Dedicated scientist Gladys DeWalt is a rising star in a Victorian community of scholars and explorers influenced as much by politics as discovery. So when her highly touted mission to excavate a legendary shipwreck ends in devastating failure, the Council of Scholars deals her another devastating blow.
Stripped of her title, she's demoted to status of Intellectual Ward and placed under the authority of Sebastian Cromwell, a former professor she remembers as stern and exacting. Gladys feared Cromwell as a student, and fears him more since his accident and transformation as part automaton by rogue scientist Nigel Longbridge. Cromwell may look and function like a man, but he's as cold and clinical as the gears under his skin. He takes Gladys on to settle an old debt, but informs her from the outset that he will not brook any disobedience or disrespect. When Gladys defies him, she is punished.
But under Cromwell's stern demeanor is the lingering shadow of humanity, and as the dashing automaton comes to admire his ward's intelligence and drive, he begins to question what really caused her mission's failure.
What he discovers will shake the Council of Scholars to its core and give Gladys a chance to redeem her name and win the love of a man who thought he was now beyond emotional connection.
She’d expected to return victorious.
As she walked up the aisle, she found her mind returning to those rare nights during the expedition when her first mate had convinced her to get some sleep. Gladys would lie in her bunk, thinking of returning to this very room. As the metal around her had groaned and popped its mechanical lullaby, she’d drift off to the fantasy of how she’d confidently face the Council of Scholars � triumphant - as hundreds of sets of eyes watched in admiration and envy.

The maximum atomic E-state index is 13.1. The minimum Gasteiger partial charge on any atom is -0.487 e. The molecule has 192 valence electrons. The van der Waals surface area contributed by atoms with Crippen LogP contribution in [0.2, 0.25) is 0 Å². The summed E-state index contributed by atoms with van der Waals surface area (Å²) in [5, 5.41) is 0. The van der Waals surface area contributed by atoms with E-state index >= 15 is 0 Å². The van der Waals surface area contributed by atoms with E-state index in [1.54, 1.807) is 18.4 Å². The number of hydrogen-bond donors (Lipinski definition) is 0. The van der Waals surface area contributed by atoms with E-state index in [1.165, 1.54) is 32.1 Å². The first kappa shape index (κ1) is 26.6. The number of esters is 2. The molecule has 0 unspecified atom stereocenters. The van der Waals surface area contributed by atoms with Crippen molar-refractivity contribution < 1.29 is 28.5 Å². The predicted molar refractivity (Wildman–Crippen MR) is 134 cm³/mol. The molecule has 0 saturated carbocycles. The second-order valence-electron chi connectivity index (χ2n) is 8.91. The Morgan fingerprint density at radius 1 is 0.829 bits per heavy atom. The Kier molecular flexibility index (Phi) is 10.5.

How different this was - how perversely contrary - returning in defeat.
It took all her effort to hold her head high. She tried to focus on the members of the council. There was Reubens, who’d voted against commissioning her. His smug look stung, but not so much as the stricken look of her longtime mentor and advocate Dr. Hadley Jenkins. His reputation had rested on her slim shoulders.
Gladys dropped her eyes. She couldn’t bear to see the expressions of the others. But she could still feel one of them. The disdain emanating from her benefactor, Miriam Beckworth, was palpable. �And withering.
Gladys stepped up to the rostrum, its intricate woodwork gleaming and rich with history. She wasn’t the first scientist to stand here. Others had come before her to report to this council and preceding ones. Had things gone as she’d promised, knowing that she was standing where Granville and Postman and Hargrove had once stood would have emphasized her achievement. That those esteemed scholars had looked up from this spot to report on successful discoveries or expeditions now made her failure seem all the more acute.
It was just one word, delivered so harshly that it seemed to ricochet through the wood-paneled room. Miriam Beckworth did not like it when she lost money. With Gladys, she’d lost big.